May 2012. One cold morning out on a run I felt a sudden stabbing pain all over my left chest and shoulder. Stubborn, I ignored it for 3 days, thinking it was the cold air making my breathing raspy. But it got continually worse. The pain was so bad I could hardly breath or walk and when I finally complained to Mum (who works in the health service), she immediately rushed me to emergency, alarm bells going off in her head.
Being in ED paralyzed by pain was really scary, as things like this just didn’t happen to me. I had tubes all over my body and several needles and scans, before the doctor found my lungs were littered with cloudy like spots and confirmed I had pulmonary emboli (PE). I burst into tears. I felt like my life was changing forever, it was terrifying.
Treatment and a Team of ‘Ists’
I was confined to bed rest and finally given some pain meds, which left me constipated and groggy. Mum took 3 weeks off work to care for me – turns out being broke and living on her couch was a blessing in disguise.
Treated as an outpatient, I had to return to the hospital each day for Clexane injections. Now I hate needles. Always have. They terrify me as much as sharks. And Clexane needles are the really fat ones that leave bruises on your body for weeks. I looked like a pin cushion.
Mum being her worried self also pursued to take me to every specialist doctor we could find. I saw every doctor ending in ‘ist’ under the sun! Immunologist, Hematologist, Vascular Physician. I also went to the Pathologist for daily blood tests – even more needles. They all said the same thing – I was a healthy young woman with no family history of clotting and it must have been the pill.
My symptoms presented too late after a return flight from South America to be deep vein thrombosis (DVT), which is the most common cause of PE. The only other know risk factor relevant to me was the fact I was on the oral contraceptive pill. I had been on the pill for 7 years and this was the first time I had heard it could cause blood clots.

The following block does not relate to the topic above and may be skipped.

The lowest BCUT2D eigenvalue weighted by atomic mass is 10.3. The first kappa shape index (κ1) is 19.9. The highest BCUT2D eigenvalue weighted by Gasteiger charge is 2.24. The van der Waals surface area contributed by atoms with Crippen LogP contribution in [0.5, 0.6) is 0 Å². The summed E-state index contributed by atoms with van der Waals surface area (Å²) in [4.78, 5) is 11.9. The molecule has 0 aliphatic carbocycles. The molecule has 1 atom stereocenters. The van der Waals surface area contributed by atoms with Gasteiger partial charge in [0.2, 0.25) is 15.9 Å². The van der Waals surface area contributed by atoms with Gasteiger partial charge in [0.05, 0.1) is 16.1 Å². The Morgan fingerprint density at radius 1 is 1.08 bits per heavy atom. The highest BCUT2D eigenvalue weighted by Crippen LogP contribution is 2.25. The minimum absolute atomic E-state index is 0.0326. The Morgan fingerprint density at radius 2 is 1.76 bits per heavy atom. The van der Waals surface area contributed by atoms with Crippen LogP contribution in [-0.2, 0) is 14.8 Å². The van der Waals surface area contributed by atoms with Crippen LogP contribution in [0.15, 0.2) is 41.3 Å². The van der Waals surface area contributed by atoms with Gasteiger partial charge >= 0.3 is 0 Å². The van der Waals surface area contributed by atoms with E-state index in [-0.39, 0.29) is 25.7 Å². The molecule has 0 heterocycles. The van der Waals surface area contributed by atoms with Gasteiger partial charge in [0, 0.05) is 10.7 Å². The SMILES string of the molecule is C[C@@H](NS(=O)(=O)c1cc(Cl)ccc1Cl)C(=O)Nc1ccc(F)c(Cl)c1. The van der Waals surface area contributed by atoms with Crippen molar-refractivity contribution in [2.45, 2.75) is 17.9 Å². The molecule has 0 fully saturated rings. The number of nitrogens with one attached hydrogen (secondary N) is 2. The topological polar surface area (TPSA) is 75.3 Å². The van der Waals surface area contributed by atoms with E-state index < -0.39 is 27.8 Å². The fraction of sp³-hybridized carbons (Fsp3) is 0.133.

I later found out that I also have a Protein C deficiency. Protein C is a genetically inherited blood factor which affects clotting. This deficiency, combined with being on the pill was the reason for my bung lungs.
Typical treatment for blood disorders is a 6 month course of blood thinners – the dreaded Warfarin. Your blood must always have a safe level of Warfarin in it, which is between 2 and 3. Any lower, you could clot and any higher you could bleed out. A typical dose of Warfarin is about 7mg/day. I was on 15mg and no matter how hard I tried, could not stabilise my levels. One week it would be 1.4, the next week it would be 4.7!
Each week I had to get a blood test to find out what the Warfarin level was. I made great friends with my Pathology nurse – her name was Lucy Liu (for real) and she was a life saver.
Warfarin is a terrible drug. It made me dizzy and drowsy. Further, the level of Warfarin is affected by diet, meaning no leafy greens or alcohol. I couldn’t run and I couldn’t drink – both my forms of stress release had been taken away. To make matters worse, I have to avoid all forms of hormonal contraception. So enter moody, emotional Zoe who got her period every 2 weeks. What a nightmare!
The Turning Point
To save me from getting down on myself, my two older brothers dared me to race them in a triathlon. This was a hilarious thought because at the time I was severely un-coordinated, could hardly ride a bike and was a terrible swimmer. However my competitive self started to tick and the thought of not only racing, but beating my brothers had me motivated enough to get out of bed and I started training.
I am a very dedicated and committed person, if not slightly crazy, and when I set my sights on something, I become totally consumed by it. This is certainly the case with me and triathlon. In under a year, I went from total novice, to sponsored athlete and Australian representative. The sport of triathlon literally bought me back to life.